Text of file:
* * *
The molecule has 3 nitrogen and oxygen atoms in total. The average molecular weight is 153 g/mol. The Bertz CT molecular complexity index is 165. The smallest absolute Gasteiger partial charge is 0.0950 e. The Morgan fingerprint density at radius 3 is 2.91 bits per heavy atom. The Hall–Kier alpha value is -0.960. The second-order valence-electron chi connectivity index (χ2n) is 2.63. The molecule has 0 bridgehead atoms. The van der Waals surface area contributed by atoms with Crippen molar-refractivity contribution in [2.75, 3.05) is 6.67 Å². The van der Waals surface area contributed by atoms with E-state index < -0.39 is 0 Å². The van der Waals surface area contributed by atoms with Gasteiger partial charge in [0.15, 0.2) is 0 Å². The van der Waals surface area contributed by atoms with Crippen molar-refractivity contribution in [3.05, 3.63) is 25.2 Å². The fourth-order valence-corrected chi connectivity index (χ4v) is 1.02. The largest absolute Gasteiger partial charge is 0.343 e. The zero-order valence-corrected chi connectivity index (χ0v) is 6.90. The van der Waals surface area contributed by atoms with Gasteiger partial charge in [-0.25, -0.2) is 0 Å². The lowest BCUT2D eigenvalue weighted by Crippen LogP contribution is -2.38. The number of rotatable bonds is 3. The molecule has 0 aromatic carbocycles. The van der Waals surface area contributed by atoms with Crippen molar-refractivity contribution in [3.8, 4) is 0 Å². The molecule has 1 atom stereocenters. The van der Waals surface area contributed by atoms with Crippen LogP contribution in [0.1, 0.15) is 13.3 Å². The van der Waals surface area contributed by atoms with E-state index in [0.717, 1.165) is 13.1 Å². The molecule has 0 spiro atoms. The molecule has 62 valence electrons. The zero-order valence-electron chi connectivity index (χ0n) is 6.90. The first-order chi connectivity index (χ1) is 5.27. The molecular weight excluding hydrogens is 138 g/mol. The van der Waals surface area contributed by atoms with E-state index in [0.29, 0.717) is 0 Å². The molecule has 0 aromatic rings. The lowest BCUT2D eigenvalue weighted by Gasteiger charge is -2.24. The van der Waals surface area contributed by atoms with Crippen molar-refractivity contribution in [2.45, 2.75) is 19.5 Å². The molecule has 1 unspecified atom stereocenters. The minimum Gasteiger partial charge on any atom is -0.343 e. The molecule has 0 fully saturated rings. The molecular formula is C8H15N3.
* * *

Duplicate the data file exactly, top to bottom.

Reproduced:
The molecule has 3 nitrogen and oxygen atoms in total. The average molecular weight is 153 g/mol. The Bertz CT molecular complexity index is 165. The smallest absolute Gasteiger partial charge is 0.0950 e. The Morgan fingerprint density at radius 3 is 2.91 bits per heavy atom. The Hall–Kier alpha value is -0.960. The second-order valence-electron chi connectivity index (χ2n) is 2.63. The molecule has 0 bridgehead atoms. The van der Waals surface area contributed by atoms with Crippen molar-refractivity contribution in [2.75, 3.05) is 6.67 Å². The van der Waals surface area contributed by atoms with E-state index < -0.39 is 0 Å². The van der Waals surface area contributed by atoms with Gasteiger partial charge in [0.15, 0.2) is 0 Å². The van der Waals surface area contributed by atoms with Crippen molar-refractivity contribution in [3.05, 3.63) is 25.2 Å². The fourth-order valence-corrected chi connectivity index (χ4v) is 1.02. The largest absolute Gasteiger partial charge is 0.343 e. The zero-order valence-corrected chi connectivity index (χ0v) is 6.90. The van der Waals surface area contributed by atoms with Gasteiger partial charge in [-0.25, -0.2) is 0 Å². The lowest BCUT2D eigenvalue weighted by Crippen LogP contribution is -2.38. The number of rotatable bonds is 3. The molecule has 0 aromatic carbocycles. The van der Waals surface area contributed by atoms with Crippen molar-refractivity contribution in [3.8, 4) is 0 Å². The molecule has 1 atom stereocenters. The van der Waals surface area contributed by atoms with Crippen LogP contribution in [0.1, 0.15) is 13.3 Å². The van der Waals surface area contributed by atoms with E-state index in [0.717, 1.165) is 13.1 Å². The molecule has 0 spiro atoms. The molecule has 62 valence electrons. The zero-order valence-electron chi connectivity index (χ0n) is 6.90. The first-order chi connectivity index (χ1) is 5.27. The molecular weight excluding hydrogens is 138 g/mol. The van der Waals surface area contributed by atoms with E-state index in [0.29, 0.717) is 0 Å². The molecule has 0 aromatic rings. The lowest BCUT2D eigenvalue weighted by Gasteiger charge is -2.24. The van der Waals surface area contributed by atoms with Crippen molar-refractivity contribution in [2.45, 2.75) is 19.5 Å². The molecule has 1 unspecified atom stereocenters. The minimum Gasteiger partial charge on any atom is -0.343 e. The molecule has 0 fully saturated rings. The molecular formula is C8H15N3.